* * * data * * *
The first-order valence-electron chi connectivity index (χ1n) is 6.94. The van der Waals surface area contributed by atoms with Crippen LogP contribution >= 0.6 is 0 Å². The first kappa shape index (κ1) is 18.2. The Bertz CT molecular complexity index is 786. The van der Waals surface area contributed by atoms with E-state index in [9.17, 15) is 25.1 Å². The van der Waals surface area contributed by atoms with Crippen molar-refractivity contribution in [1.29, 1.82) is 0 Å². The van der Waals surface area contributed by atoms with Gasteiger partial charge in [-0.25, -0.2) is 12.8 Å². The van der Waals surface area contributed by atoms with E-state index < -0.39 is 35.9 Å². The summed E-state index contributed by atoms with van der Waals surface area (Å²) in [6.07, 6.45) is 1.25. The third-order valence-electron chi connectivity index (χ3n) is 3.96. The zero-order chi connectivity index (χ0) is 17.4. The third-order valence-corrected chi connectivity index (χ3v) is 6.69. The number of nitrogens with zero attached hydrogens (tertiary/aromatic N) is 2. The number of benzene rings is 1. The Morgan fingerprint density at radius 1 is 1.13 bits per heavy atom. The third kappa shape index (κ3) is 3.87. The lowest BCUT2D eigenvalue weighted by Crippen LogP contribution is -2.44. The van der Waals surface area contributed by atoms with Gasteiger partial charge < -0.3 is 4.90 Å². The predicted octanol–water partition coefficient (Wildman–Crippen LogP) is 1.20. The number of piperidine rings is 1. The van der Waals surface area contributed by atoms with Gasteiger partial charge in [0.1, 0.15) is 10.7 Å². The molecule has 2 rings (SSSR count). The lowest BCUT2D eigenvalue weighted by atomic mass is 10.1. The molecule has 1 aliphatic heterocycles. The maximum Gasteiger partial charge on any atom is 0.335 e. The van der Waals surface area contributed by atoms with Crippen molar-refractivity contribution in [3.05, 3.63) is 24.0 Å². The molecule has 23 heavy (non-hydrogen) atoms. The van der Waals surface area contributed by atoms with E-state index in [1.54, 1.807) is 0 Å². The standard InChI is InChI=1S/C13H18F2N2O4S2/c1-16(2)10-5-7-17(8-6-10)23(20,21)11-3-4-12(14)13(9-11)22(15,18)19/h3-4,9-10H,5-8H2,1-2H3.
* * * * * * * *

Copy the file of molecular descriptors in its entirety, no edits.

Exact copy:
The first-order valence-electron chi connectivity index (χ1n) is 6.94. The van der Waals surface area contributed by atoms with Crippen LogP contribution >= 0.6 is 0 Å². The first kappa shape index (κ1) is 18.2. The Bertz CT molecular complexity index is 786. The van der Waals surface area contributed by atoms with E-state index in [9.17, 15) is 25.1 Å². The van der Waals surface area contributed by atoms with Crippen molar-refractivity contribution in [1.29, 1.82) is 0 Å². The van der Waals surface area contributed by atoms with Gasteiger partial charge in [-0.25, -0.2) is 12.8 Å². The van der Waals surface area contributed by atoms with E-state index < -0.39 is 35.9 Å². The summed E-state index contributed by atoms with van der Waals surface area (Å²) in [6.07, 6.45) is 1.25. The third-order valence-electron chi connectivity index (χ3n) is 3.96. The zero-order chi connectivity index (χ0) is 17.4. The third-order valence-corrected chi connectivity index (χ3v) is 6.69. The number of nitrogens with zero attached hydrogens (tertiary/aromatic N) is 2. The number of benzene rings is 1. The Morgan fingerprint density at radius 1 is 1.13 bits per heavy atom. The third kappa shape index (κ3) is 3.87. The lowest BCUT2D eigenvalue weighted by Crippen LogP contribution is -2.44. The van der Waals surface area contributed by atoms with Gasteiger partial charge < -0.3 is 4.90 Å². The predicted octanol–water partition coefficient (Wildman–Crippen LogP) is 1.20. The number of piperidine rings is 1. The van der Waals surface area contributed by atoms with Gasteiger partial charge in [0.1, 0.15) is 10.7 Å². The molecule has 2 rings (SSSR count). The lowest BCUT2D eigenvalue weighted by atomic mass is 10.1. The molecule has 1 aliphatic heterocycles. The maximum Gasteiger partial charge on any atom is 0.335 e. The van der Waals surface area contributed by atoms with Crippen molar-refractivity contribution in [3.05, 3.63) is 24.0 Å². The molecule has 23 heavy (non-hydrogen) atoms. The van der Waals surface area contributed by atoms with E-state index in [1.54, 1.807) is 0 Å². The standard InChI is InChI=1S/C13H18F2N2O4S2/c1-16(2)10-5-7-17(8-6-10)23(20,21)11-3-4-12(14)13(9-11)22(15,18)19/h3-4,9-10H,5-8H2,1-2H3.